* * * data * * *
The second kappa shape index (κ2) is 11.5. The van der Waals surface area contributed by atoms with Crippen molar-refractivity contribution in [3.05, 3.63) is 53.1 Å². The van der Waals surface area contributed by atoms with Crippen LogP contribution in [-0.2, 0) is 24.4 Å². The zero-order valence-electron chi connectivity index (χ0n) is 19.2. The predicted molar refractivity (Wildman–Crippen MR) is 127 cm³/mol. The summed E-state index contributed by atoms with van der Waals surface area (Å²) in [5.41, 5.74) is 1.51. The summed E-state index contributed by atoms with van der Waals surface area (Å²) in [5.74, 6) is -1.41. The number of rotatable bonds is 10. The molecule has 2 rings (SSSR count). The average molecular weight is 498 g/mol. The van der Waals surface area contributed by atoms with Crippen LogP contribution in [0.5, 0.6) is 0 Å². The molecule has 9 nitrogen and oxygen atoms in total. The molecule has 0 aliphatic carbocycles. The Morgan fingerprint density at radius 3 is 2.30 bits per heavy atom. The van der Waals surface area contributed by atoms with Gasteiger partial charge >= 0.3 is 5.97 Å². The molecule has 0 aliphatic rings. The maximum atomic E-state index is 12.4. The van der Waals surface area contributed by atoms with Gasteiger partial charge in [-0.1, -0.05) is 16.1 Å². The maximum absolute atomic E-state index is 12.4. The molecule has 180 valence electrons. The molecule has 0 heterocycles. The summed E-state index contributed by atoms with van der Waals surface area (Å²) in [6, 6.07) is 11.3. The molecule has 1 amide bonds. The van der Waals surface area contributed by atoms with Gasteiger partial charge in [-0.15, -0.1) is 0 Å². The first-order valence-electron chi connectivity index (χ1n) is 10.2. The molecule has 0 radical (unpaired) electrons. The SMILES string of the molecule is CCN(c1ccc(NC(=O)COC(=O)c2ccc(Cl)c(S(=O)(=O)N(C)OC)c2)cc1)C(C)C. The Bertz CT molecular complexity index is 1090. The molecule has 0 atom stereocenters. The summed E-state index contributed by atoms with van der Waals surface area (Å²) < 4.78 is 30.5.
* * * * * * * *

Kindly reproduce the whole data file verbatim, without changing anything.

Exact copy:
The second kappa shape index (κ2) is 11.5. The van der Waals surface area contributed by atoms with Crippen molar-refractivity contribution in [3.05, 3.63) is 53.1 Å². The van der Waals surface area contributed by atoms with Crippen LogP contribution in [-0.2, 0) is 24.4 Å². The zero-order valence-electron chi connectivity index (χ0n) is 19.2. The predicted molar refractivity (Wildman–Crippen MR) is 127 cm³/mol. The summed E-state index contributed by atoms with van der Waals surface area (Å²) in [5.41, 5.74) is 1.51. The summed E-state index contributed by atoms with van der Waals surface area (Å²) in [5.74, 6) is -1.41. The number of rotatable bonds is 10. The molecule has 2 rings (SSSR count). The average molecular weight is 498 g/mol. The van der Waals surface area contributed by atoms with Crippen LogP contribution in [0.5, 0.6) is 0 Å². The molecule has 9 nitrogen and oxygen atoms in total. The molecule has 0 aliphatic carbocycles. The Morgan fingerprint density at radius 3 is 2.30 bits per heavy atom. The van der Waals surface area contributed by atoms with Gasteiger partial charge >= 0.3 is 5.97 Å². The molecule has 0 aliphatic rings. The maximum atomic E-state index is 12.4. The van der Waals surface area contributed by atoms with Gasteiger partial charge in [-0.1, -0.05) is 16.1 Å². The maximum absolute atomic E-state index is 12.4. The molecule has 180 valence electrons. The molecule has 0 heterocycles. The summed E-state index contributed by atoms with van der Waals surface area (Å²) in [6, 6.07) is 11.3. The molecule has 1 amide bonds. The van der Waals surface area contributed by atoms with Gasteiger partial charge in [-0.15, -0.1) is 0 Å². The first-order valence-electron chi connectivity index (χ1n) is 10.2. The molecule has 0 radical (unpaired) electrons. The SMILES string of the molecule is CCN(c1ccc(NC(=O)COC(=O)c2ccc(Cl)c(S(=O)(=O)N(C)OC)c2)cc1)C(C)C. The Bertz CT molecular complexity index is 1090. The molecule has 0 atom stereocenters. The summed E-state index contributed by atoms with van der Waals surface area (Å²) < 4.78 is 30.5.